Synthetic fiber 'muscles' could lead to brawny robots and prosthetics

(Massachusetts Institute of Technology) As a cucumber plant grows, it sprouts tightly coiled tendrils that seek out supports in order to pull the plant upward. This ensures the plant receives as much sunlight exposure as possible. Now, researchers at MIT have found a way to imitate this coiling-and-pulling mechanism to produce contracting fibers that could be used as artificial muscles for robots, prosthetic limbs, or other mechanical and biomedical applications.

Synthetic fiber 'muscles' could lead to brawny robots and prosthetics

Most attempts at giving robots muscles tend to be heavy, slow or both. Scientists might finally have a solution that's both light and nimble, though. They've developed fibers ...

Sun 14 Jul 19 from Engadget

Cucumber tendrils inspire artificial muscle

MIT team develop system of contracting fibres that could be used in biomedical devices and robotics Cucumbers and some other plants employ mechanical means to maximise the amount of sunlight ...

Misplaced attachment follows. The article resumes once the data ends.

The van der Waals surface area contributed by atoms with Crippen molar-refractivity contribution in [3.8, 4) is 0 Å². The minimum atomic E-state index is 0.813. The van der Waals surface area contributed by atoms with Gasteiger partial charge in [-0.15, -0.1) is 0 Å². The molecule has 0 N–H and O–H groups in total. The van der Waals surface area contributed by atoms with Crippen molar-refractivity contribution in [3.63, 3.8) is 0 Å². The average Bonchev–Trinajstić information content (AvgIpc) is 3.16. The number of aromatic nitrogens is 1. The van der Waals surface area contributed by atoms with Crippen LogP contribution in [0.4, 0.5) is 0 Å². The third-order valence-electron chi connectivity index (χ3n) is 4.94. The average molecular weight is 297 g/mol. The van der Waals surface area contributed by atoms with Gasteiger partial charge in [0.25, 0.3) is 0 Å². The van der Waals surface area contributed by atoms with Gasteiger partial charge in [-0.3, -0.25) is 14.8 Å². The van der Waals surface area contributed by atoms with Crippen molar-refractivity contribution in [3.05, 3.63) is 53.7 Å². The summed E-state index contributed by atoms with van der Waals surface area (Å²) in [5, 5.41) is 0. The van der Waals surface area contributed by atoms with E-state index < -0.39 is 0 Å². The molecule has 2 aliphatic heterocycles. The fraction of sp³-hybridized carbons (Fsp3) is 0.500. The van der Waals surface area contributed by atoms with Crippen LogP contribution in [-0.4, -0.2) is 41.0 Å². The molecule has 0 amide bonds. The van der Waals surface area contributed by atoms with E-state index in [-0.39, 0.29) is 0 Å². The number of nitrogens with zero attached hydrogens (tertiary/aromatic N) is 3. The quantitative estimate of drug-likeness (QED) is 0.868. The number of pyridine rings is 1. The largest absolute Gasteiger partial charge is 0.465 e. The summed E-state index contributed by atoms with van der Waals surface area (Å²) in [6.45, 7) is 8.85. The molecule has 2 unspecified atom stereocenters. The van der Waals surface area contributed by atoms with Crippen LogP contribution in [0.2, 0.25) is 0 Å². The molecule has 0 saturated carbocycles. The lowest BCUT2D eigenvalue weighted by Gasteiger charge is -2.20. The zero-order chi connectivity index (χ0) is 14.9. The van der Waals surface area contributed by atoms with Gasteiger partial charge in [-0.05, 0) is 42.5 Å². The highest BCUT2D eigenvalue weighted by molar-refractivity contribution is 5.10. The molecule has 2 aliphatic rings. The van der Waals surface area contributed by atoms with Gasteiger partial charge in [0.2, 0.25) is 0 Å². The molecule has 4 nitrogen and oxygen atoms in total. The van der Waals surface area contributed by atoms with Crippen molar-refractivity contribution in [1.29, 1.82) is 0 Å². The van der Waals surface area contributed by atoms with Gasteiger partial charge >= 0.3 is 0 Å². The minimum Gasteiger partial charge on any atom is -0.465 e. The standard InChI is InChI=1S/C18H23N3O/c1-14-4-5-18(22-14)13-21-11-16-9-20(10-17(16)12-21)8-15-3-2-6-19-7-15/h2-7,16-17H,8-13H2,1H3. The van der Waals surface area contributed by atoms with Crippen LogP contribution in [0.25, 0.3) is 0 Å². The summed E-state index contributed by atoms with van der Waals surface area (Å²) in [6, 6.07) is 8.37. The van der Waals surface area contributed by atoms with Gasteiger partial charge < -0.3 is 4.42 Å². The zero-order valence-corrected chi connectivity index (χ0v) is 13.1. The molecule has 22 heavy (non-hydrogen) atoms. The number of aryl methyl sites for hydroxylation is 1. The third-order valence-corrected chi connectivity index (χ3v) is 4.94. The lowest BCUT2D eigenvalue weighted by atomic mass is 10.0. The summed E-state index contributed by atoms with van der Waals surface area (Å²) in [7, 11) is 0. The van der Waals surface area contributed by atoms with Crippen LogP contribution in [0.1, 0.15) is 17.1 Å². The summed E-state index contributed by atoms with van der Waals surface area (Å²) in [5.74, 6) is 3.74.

Fri 12 Jul 19 from The Engineer

Artificial muscles achieve powerful pulling force

As a cucumber plant grows, it sprouts tightly coiled tendrils that seek out supports in order to pull the plant upward. This ensures the plant receives as much sunlight exposure as possible. ...

Fri 12 Jul 19 from Science Blog

Artificial 'muscles' achieve powerful pulling force, Thu 11 Jul 19 from ScienceDaily

Artificial 'muscles' achieve powerful pulling force, Thu 11 Jul 19 from Eurekalert

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